Location has been a problem for Appetite in the past. When it became clear they would need bigger premises nothing they viewed seemed to fit their requirements, which included being on a main road for high visibility.

"Three agents showed us this place in Al Quoz and after the third visit we thought it must be meant to be but it didn't even have a roof so it took a few months to turn it into a working factory," says Croft.

On top of this, they also have their contract with Spinneys for which they provide a range of sandwiches, salads and juices on a daily basis, a corporate catering arm and direct sales to a number of firms across the city.

"Spinneys came in and was like the turbo effect. We're trying to balance everything but it's one of the most important contracts for us," says Al Jayouchi, who was born in Syria but has lived in the UAE for 16 years.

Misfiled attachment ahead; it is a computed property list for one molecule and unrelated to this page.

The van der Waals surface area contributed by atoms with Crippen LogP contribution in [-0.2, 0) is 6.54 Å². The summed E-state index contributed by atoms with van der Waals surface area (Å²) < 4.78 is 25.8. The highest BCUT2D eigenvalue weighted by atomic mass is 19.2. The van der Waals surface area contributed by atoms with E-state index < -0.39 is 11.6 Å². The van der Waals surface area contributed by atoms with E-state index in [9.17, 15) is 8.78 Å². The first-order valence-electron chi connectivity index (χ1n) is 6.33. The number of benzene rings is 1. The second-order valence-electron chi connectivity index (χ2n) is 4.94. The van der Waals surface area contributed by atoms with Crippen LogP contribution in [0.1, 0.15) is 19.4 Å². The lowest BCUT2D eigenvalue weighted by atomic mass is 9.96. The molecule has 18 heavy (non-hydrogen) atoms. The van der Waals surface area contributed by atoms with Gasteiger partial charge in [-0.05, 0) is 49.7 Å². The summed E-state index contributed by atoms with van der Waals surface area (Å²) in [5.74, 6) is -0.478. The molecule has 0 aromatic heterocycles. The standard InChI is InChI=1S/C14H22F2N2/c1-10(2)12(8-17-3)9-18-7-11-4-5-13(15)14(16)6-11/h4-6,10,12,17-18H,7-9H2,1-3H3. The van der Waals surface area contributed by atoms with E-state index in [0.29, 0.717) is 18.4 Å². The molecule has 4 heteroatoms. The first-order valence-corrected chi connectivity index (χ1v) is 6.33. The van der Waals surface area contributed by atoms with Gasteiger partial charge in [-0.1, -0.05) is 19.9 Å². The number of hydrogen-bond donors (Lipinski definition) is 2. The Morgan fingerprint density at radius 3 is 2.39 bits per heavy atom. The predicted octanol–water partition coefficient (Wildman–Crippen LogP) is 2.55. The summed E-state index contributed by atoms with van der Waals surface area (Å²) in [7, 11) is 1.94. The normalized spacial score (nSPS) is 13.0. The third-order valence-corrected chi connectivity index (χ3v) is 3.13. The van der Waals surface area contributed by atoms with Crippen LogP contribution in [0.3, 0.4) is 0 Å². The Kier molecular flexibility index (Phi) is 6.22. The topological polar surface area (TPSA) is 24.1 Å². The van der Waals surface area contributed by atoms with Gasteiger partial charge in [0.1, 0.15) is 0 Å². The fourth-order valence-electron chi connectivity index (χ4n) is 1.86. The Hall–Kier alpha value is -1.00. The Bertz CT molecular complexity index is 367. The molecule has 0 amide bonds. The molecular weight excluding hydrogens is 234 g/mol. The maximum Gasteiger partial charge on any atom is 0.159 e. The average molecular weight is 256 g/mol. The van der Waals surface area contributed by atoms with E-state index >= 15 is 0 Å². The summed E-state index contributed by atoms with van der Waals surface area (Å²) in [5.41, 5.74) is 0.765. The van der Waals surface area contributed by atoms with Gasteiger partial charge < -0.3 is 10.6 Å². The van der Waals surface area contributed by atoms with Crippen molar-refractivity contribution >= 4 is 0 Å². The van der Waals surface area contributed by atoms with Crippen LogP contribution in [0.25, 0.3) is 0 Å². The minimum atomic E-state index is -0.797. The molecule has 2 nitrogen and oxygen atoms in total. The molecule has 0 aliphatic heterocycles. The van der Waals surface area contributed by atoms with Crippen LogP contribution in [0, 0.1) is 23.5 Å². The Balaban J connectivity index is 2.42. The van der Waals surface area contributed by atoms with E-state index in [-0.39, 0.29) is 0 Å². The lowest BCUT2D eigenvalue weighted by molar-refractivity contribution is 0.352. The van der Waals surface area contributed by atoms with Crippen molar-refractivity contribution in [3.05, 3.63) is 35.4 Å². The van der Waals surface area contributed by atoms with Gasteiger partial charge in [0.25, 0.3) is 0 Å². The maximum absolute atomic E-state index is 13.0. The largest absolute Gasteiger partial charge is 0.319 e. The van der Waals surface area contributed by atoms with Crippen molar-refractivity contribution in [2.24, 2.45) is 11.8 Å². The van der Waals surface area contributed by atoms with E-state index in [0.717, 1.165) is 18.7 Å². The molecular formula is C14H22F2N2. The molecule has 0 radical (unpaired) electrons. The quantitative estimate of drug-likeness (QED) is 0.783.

As the business evolved, the couple carved out different roles, with Croft coming up with the recipes and Al Jayouchi taking care of the finances. She has also completed food hygiene courses to help the business, yet the website is the one area still to be tackled. "It's difficult to find the time as something else always comes up," admits Croft.

Since the initial sandwich phase, the company has now branched out into main meals, jacket potatoes, cakes and fresh juices, which keeps the factory, whose head chef joined from the Burj Al Arab, operating 24 hours a day.

As the new year is the quietest month, business is starting to pick up again but they are bracing themselves for a slight downturn on last year.

"At the end of the day, everybody has to eat but we hope we won't be affected by the credit crisis. People might forego a five-star meal but the cost of buying a sandwich is not much more than it would be to make it yourself," says Croft.

"People are being made redundant so we might lose some of the corporate catering but we are in a fortunate position to have customers asking us to go to different places, where we don't have a presence due to limited sales people. It's a busy year but an exciting one as well."